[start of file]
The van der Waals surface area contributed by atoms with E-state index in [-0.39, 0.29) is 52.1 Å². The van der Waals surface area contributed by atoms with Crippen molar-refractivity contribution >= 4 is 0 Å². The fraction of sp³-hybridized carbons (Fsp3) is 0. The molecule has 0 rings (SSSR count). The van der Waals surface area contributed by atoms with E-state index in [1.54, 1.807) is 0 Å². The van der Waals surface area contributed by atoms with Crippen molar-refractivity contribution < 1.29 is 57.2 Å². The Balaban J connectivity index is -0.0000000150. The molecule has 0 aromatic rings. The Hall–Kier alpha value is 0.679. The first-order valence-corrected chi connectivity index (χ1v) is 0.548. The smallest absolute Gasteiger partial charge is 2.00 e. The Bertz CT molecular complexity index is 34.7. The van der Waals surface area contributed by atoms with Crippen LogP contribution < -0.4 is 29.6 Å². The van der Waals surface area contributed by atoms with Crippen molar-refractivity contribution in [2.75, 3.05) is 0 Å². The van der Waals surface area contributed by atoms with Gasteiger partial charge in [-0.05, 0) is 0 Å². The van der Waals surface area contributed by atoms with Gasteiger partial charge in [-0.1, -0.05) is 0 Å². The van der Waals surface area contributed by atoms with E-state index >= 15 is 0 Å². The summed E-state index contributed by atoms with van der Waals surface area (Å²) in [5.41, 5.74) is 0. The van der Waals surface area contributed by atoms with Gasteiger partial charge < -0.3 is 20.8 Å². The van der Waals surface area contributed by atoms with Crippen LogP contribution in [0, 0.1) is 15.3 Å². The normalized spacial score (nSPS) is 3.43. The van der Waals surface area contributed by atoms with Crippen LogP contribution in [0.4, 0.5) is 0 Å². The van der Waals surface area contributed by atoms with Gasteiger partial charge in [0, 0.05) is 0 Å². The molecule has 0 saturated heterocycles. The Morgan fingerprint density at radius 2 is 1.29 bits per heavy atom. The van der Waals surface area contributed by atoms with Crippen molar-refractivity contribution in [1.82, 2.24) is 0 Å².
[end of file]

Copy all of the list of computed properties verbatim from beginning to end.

The van der Waals surface area contributed by atoms with E-state index in [-0.39, 0.29) is 52.1 Å². The van der Waals surface area contributed by atoms with Crippen molar-refractivity contribution >= 4 is 0 Å². The fraction of sp³-hybridized carbons (Fsp3) is 0. The molecule has 0 rings (SSSR count). The van der Waals surface area contributed by atoms with E-state index in [1.54, 1.807) is 0 Å². The van der Waals surface area contributed by atoms with Crippen molar-refractivity contribution < 1.29 is 57.2 Å². The Balaban J connectivity index is -0.0000000150. The molecule has 0 aromatic rings. The Hall–Kier alpha value is 0.679. The first-order valence-corrected chi connectivity index (χ1v) is 0.548. The smallest absolute Gasteiger partial charge is 2.00 e. The Bertz CT molecular complexity index is 34.7. The van der Waals surface area contributed by atoms with Crippen LogP contribution < -0.4 is 29.6 Å². The van der Waals surface area contributed by atoms with Crippen molar-refractivity contribution in [2.75, 3.05) is 0 Å². The van der Waals surface area contributed by atoms with Gasteiger partial charge in [-0.05, 0) is 0 Å². The van der Waals surface area contributed by atoms with Gasteiger partial charge in [-0.1, -0.05) is 0 Å². The van der Waals surface area contributed by atoms with E-state index >= 15 is 0 Å². The summed E-state index contributed by atoms with van der Waals surface area (Å²) in [5.41, 5.74) is 0. The van der Waals surface area contributed by atoms with Gasteiger partial charge < -0.3 is 20.8 Å². The van der Waals surface area contributed by atoms with Crippen LogP contribution in [0, 0.1) is 15.3 Å². The normalized spacial score (nSPS) is 3.43. The van der Waals surface area contributed by atoms with Crippen LogP contribution in [0.4, 0.5) is 0 Å². The van der Waals surface area contributed by atoms with Gasteiger partial charge in [0, 0.05) is 0 Å². The molecule has 0 saturated heterocycles. The Morgan fingerprint density at radius 2 is 1.29 bits per heavy atom. The van der Waals surface area contributed by atoms with Crippen molar-refractivity contribution in [1.82, 2.24) is 0 Å².